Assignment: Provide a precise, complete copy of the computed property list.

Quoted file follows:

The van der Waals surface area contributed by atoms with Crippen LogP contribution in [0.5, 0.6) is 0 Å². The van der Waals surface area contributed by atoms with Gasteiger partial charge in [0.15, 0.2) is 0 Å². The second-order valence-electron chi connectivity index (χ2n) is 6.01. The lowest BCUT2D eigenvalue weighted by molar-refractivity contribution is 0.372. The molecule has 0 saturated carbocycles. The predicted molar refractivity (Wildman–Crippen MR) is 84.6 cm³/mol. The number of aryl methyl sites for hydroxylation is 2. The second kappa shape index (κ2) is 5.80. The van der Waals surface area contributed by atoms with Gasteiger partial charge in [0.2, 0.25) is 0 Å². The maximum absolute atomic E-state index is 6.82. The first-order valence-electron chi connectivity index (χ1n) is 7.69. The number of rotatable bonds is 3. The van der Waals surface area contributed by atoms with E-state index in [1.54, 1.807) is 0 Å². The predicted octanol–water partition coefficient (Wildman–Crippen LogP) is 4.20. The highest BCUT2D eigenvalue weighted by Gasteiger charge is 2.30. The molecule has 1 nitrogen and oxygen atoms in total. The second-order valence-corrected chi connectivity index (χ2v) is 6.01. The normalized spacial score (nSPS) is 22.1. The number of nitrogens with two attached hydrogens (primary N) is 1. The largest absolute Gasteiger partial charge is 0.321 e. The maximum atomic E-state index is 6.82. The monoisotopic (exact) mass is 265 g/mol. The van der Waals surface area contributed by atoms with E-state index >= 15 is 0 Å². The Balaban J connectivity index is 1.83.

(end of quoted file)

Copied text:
The van der Waals surface area contributed by atoms with Crippen LogP contribution in [0.5, 0.6) is 0 Å². The van der Waals surface area contributed by atoms with Gasteiger partial charge in [0.15, 0.2) is 0 Å². The second-order valence-electron chi connectivity index (χ2n) is 6.01. The lowest BCUT2D eigenvalue weighted by molar-refractivity contribution is 0.372. The molecule has 0 saturated carbocycles. The predicted molar refractivity (Wildman–Crippen MR) is 84.6 cm³/mol. The number of aryl methyl sites for hydroxylation is 2. The second kappa shape index (κ2) is 5.80. The van der Waals surface area contributed by atoms with Gasteiger partial charge in [0.2, 0.25) is 0 Å². The maximum absolute atomic E-state index is 6.82. The first-order valence-electron chi connectivity index (χ1n) is 7.69. The number of rotatable bonds is 3. The van der Waals surface area contributed by atoms with E-state index in [1.54, 1.807) is 0 Å². The predicted octanol–water partition coefficient (Wildman–Crippen LogP) is 4.20. The highest BCUT2D eigenvalue weighted by Gasteiger charge is 2.30. The molecule has 1 nitrogen and oxygen atoms in total. The second-order valence-corrected chi connectivity index (χ2v) is 6.01. The normalized spacial score (nSPS) is 22.1. The number of nitrogens with two attached hydrogens (primary N) is 1. The largest absolute Gasteiger partial charge is 0.321 e. The maximum atomic E-state index is 6.82. The monoisotopic (exact) mass is 265 g/mol. The van der Waals surface area contributed by atoms with E-state index >= 15 is 0 Å². The Balaban J connectivity index is 1.83.